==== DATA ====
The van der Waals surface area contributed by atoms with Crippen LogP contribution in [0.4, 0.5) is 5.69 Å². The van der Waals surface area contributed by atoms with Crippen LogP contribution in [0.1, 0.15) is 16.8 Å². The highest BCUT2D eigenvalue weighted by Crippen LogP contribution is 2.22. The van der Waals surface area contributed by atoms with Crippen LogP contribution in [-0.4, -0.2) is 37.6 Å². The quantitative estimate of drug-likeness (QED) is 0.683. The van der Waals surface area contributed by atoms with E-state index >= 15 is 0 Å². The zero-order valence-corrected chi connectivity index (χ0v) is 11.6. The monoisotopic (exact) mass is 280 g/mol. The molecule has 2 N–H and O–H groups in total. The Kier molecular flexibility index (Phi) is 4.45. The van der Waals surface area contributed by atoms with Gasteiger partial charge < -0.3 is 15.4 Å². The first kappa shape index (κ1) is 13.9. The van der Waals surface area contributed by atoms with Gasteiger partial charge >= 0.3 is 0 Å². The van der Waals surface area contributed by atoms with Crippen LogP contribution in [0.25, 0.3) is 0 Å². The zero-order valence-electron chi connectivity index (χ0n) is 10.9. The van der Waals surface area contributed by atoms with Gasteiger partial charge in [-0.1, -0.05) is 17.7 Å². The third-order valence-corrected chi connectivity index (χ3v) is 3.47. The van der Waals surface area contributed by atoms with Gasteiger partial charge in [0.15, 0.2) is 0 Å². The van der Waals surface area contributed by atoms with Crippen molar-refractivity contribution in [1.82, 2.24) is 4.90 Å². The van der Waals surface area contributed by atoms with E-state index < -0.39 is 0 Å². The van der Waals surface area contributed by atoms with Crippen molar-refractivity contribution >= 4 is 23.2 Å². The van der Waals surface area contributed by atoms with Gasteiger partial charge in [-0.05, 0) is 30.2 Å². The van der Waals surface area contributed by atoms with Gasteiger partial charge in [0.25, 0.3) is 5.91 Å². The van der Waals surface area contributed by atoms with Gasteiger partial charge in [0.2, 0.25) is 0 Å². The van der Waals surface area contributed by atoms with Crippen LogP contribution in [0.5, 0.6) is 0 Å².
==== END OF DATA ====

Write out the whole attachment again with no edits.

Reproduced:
The van der Waals surface area contributed by atoms with Crippen LogP contribution in [0.4, 0.5) is 5.69 Å². The van der Waals surface area contributed by atoms with Crippen LogP contribution in [0.1, 0.15) is 16.8 Å². The highest BCUT2D eigenvalue weighted by Crippen LogP contribution is 2.22. The van der Waals surface area contributed by atoms with Crippen LogP contribution in [-0.4, -0.2) is 37.6 Å². The quantitative estimate of drug-likeness (QED) is 0.683. The van der Waals surface area contributed by atoms with E-state index >= 15 is 0 Å². The zero-order valence-corrected chi connectivity index (χ0v) is 11.6. The monoisotopic (exact) mass is 280 g/mol. The molecule has 2 N–H and O–H groups in total. The Kier molecular flexibility index (Phi) is 4.45. The van der Waals surface area contributed by atoms with Gasteiger partial charge < -0.3 is 15.4 Å². The first kappa shape index (κ1) is 13.9. The van der Waals surface area contributed by atoms with Gasteiger partial charge >= 0.3 is 0 Å². The van der Waals surface area contributed by atoms with Crippen LogP contribution in [0.25, 0.3) is 0 Å². The zero-order valence-electron chi connectivity index (χ0n) is 10.9. The van der Waals surface area contributed by atoms with Gasteiger partial charge in [-0.1, -0.05) is 17.7 Å². The third-order valence-corrected chi connectivity index (χ3v) is 3.47. The van der Waals surface area contributed by atoms with Gasteiger partial charge in [0.15, 0.2) is 0 Å². The van der Waals surface area contributed by atoms with Crippen molar-refractivity contribution in [1.82, 2.24) is 4.90 Å². The van der Waals surface area contributed by atoms with E-state index < -0.39 is 0 Å². The van der Waals surface area contributed by atoms with Crippen molar-refractivity contribution >= 4 is 23.2 Å². The van der Waals surface area contributed by atoms with Gasteiger partial charge in [-0.05, 0) is 30.2 Å². The van der Waals surface area contributed by atoms with Gasteiger partial charge in [0.25, 0.3) is 5.91 Å². The van der Waals surface area contributed by atoms with Gasteiger partial charge in [0.2, 0.25) is 0 Å². The van der Waals surface area contributed by atoms with Crippen LogP contribution in [0.5, 0.6) is 0 Å².